**Act 2**

I showed them the pictures on the PDF provided by the task.

(There is another image that establishes a scale for these pictures of 1 in = 10 ft). Since we already knew how to work with sine ratios, this was easy for the girls to work with, and they found that the boat will make it… barely. I let them work on this in partnerships for 5 minutes, explain their work, and then…

We watched the Act 3 Video and clapped when the boat [spoilers!] made it through.

A success. I don’t feel like the students were *hugely *more invested in this than in more “normal” word problems, but if I increase the enthusiasm of my presentation I think we can get there. I do like the basic structure, and calling for questions brings me back to the first steps of the Engineering Design Process from my science teaching days; a useful way to get ideas.

**Big Nickel**

Since we had never done area problems that required trig, this was a harder, longer task for my students, but that wasn’t the only stumbling block I ran into here.

**Act 1**

After watching the short video at the top of the task, my students thought the monument was funny, but their questions were silly, snarky, and didn’t really go where I was hoping. I eventually had to straight up give them the question I was hoping for, the last one.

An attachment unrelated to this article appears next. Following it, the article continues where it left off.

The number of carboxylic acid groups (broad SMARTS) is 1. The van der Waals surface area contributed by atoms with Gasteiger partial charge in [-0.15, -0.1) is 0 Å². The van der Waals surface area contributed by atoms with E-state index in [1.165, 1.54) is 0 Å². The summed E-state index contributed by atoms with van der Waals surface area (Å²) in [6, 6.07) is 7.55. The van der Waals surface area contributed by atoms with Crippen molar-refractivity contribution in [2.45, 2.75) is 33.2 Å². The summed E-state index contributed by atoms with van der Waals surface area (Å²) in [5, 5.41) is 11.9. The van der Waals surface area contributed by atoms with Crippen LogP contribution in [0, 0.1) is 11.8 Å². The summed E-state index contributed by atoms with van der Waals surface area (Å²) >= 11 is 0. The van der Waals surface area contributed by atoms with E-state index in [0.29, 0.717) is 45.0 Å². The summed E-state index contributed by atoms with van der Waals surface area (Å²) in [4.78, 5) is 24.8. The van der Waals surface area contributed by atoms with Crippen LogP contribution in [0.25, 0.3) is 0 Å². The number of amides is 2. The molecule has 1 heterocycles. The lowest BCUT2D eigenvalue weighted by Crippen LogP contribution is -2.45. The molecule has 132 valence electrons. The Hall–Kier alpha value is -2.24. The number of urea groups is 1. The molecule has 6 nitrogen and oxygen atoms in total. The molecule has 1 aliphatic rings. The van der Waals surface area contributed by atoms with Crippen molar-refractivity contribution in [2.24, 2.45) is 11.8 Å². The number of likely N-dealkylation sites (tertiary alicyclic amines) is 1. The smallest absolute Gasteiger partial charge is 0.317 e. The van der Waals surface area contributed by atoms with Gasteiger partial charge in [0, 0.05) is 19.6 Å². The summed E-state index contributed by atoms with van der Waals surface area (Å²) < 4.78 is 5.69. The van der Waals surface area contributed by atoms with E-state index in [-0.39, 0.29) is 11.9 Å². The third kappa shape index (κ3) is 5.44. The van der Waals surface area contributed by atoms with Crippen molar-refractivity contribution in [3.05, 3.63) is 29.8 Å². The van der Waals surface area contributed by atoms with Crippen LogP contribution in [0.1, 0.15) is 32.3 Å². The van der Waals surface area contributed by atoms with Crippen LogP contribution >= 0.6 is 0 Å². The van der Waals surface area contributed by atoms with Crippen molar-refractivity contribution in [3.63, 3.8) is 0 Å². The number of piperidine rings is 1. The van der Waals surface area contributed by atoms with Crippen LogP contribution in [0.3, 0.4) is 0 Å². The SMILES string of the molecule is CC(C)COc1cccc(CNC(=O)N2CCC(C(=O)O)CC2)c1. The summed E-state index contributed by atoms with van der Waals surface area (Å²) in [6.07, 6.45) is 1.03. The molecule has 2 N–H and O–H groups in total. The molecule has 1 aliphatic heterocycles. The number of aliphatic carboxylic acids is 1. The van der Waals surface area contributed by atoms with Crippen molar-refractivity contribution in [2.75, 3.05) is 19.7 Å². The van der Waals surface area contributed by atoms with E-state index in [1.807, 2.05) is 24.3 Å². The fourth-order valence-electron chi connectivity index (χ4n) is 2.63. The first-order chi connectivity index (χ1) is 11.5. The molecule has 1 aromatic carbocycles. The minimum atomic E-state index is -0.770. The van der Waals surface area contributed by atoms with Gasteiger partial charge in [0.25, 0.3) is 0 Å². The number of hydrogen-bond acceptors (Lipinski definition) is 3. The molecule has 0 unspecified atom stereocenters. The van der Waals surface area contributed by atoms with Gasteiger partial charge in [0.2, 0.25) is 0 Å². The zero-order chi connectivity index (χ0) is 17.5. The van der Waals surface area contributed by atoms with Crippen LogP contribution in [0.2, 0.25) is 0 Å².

I don’t know how to inspire the sort of sideways silliness needed to find that question; a perfectly designed 3 act may do a better job of getting them there simply from the video, and maybe this one isn’t perfect. Or maybe I just need a sillier group of students to get there.

**Act 2**

“What do we need to know?” was actually more interesting here. We needed to know dimensions of the big nickel and the real nickel (height and thickness) and my students pointed out that we also needed to know if it were *hollow * or *solid* – basically is this a problem about surface area or volume! This part was fun, as we scoured the wikipedia entry for the information we needed:

- It is 9.1 m tall, 0.61 m thick.
- It is made of steel plates attached to a skeleton – basically hollow!
- A real nickel is 2.12 cm tall, 1.27 mm thick

I told them this was all they needed and let them loose. We have studied the area and angles of regular polygons before; I told them they may want to remind themselves of those formulas and techniques, as well as look for right triangles to use trig. I would say about 2/3 of each class got very close to finding the area of both the big nickel (in square meters) and the little nickel (in square cm). Some needed more hints and guidance than others. This part was slow, and frustrating, but went well. We got to the end of class and I asked how many nickels it would take to tile the front of the big nickel, and then we had to remember that square meters and square cm are not the same unit – so we got to review square unit conversions again, which we tackled earlier in the year. The math of this was *good*.